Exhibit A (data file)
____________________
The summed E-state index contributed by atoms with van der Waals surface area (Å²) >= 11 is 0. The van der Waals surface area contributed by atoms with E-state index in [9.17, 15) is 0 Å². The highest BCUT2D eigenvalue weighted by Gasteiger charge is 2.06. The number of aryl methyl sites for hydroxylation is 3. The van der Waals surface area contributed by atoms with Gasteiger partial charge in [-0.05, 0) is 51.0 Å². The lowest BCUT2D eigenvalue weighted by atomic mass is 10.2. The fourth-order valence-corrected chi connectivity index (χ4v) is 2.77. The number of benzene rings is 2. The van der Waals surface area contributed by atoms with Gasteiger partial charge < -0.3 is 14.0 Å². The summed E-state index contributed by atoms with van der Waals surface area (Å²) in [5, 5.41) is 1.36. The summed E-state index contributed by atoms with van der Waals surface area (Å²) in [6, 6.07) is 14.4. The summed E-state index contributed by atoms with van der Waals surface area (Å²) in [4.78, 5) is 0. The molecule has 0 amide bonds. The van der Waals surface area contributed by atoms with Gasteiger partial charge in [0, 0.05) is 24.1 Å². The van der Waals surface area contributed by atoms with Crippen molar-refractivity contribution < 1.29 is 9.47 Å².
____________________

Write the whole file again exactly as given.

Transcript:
The summed E-state index contributed by atoms with van der Waals surface area (Å²) >= 11 is 0. The van der Waals surface area contributed by atoms with E-state index in [9.17, 15) is 0 Å². The highest BCUT2D eigenvalue weighted by Gasteiger charge is 2.06. The number of aryl methyl sites for hydroxylation is 3. The van der Waals surface area contributed by atoms with Gasteiger partial charge in [-0.05, 0) is 51.0 Å². The lowest BCUT2D eigenvalue weighted by atomic mass is 10.2. The fourth-order valence-corrected chi connectivity index (χ4v) is 2.77. The number of benzene rings is 2. The van der Waals surface area contributed by atoms with Gasteiger partial charge < -0.3 is 14.0 Å². The summed E-state index contributed by atoms with van der Waals surface area (Å²) in [5, 5.41) is 1.36. The summed E-state index contributed by atoms with van der Waals surface area (Å²) in [6, 6.07) is 14.4. The summed E-state index contributed by atoms with van der Waals surface area (Å²) in [4.78, 5) is 0. The molecule has 0 amide bonds. The van der Waals surface area contributed by atoms with Gasteiger partial charge in [0, 0.05) is 24.1 Å². The van der Waals surface area contributed by atoms with Crippen molar-refractivity contribution < 1.29 is 9.47 Å².